Over the first weekend I showed Mom how to use an MRT pass. Singapore has an amazing public transport system that includes trains, buses and cabs. It is actually very easy to get around, and if you aren't afraid to walk a little you can see a lot of Singapore on foot (locally we call that using Bus 11). Saturday Mom and I took a walking tour in Little India. It was so much fun! Our tour guide was a local guy named Bernard. His laugh was contagious! He was full of information, from the history of Singapore to current day politics and more. We learned a lot about his home town/country of Singapore and especially the Indian community since that was the focus of the tour. The pictures below are mostly from our Little India Walking Tour.
This lovely building is Raffles Hotel, named after the British founder of the colony in 1819. Up until that time the area had been under the rule of India, Thailand, the Portuguese, Dutch, Malaysia, and more. Singapore gained it's independence in 1965. Much of the city was destroyed during WW2 bombing raids by the Japanese but some very wonderful little neighborhoods remain. I have been lucky enough to find a small apartment in what is called the "Arab Quarter." Mom will help me move this coming weekend. It is an area of mostly renovated shophouses that are clustered around the oldest Mosque in Singapore. Just down the street is a lovely old Catholic church and both Buddhist and Hindu Temples are just a few blocks further. Singapore is a wonderful melting pot of cultures. Mom and I took a Hop on- Hop Off Bus Tour around the city this past Saturday. It was a great way to get your bearings and see the city from an open topped bus! Here are some pics of our adventure.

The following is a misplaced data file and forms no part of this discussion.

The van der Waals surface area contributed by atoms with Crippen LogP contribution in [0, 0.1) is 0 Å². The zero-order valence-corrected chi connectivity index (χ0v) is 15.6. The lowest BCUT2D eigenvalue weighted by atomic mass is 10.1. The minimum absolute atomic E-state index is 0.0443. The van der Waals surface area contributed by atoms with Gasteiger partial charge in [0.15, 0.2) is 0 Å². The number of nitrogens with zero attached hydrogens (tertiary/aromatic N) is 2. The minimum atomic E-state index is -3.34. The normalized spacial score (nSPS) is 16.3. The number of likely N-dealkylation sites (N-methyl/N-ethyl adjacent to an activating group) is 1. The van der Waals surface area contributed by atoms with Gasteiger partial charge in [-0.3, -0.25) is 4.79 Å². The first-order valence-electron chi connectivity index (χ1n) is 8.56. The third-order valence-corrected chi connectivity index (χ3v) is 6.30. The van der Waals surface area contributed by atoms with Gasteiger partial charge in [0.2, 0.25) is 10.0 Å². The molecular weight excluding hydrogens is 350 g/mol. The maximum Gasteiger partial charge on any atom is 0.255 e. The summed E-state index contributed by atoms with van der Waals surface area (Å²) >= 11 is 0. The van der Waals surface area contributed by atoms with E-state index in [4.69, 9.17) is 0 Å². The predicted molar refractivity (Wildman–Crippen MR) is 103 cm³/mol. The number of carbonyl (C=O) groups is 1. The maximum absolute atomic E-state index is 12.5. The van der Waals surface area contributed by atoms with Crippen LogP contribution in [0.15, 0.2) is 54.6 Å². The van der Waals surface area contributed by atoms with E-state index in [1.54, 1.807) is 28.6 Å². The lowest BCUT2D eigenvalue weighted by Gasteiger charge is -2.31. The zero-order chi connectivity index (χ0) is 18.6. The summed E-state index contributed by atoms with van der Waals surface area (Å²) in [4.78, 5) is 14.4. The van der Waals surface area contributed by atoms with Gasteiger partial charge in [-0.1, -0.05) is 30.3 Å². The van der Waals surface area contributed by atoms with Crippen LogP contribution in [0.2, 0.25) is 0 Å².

We saw many of the main landmarks of Singapore and spent some time in Chinatown walking around as well.
Our last stop on Saturday night was down at Marina Bay. We had taken the train to watch the light show, which is well worth the effort, and happened upon the Singapore Jazz Festival. The main stage was right in front of the Shoppes at Marina Bay Sands. We were standing, elbows over the fence that was keeping the non-paying observers out, and a nice guy asked, "would you want some free tickets to the concert?" Well, anyone that knows me, knows how fast I said, "YES!" He handed us two passes and pointed us in the direction of the entrance. I asked, "Why us?" He answered with a smile and a twinkle in his eye, "Why not?"
What a treat! We relinquished our tickets for RFID bracelets, very Singapore, and were able to catch 3 acts. The first was an amazing singer named Allen Stone. He was from the US and his band was excellent. Mom and I both loved him, his music, and even more so... his vibe. We then were lucky enough to hear James Morrison and his band. He could play about any horn available as well as other instruments. The closing act was none other than than the amazing India Arie! Some of her songs literally brought tears to our eyes as she is one of the most soulful singers I have heard in a long time. What a night!
I've been in Singapore for a almost a month and am very soon moving into an apartment right near Arab Street in Kampong Glam. Work has me put up in a wonderful serviced apartment that I will hate to leave! Mom is actually here as well and the very next blog will be of our adventures.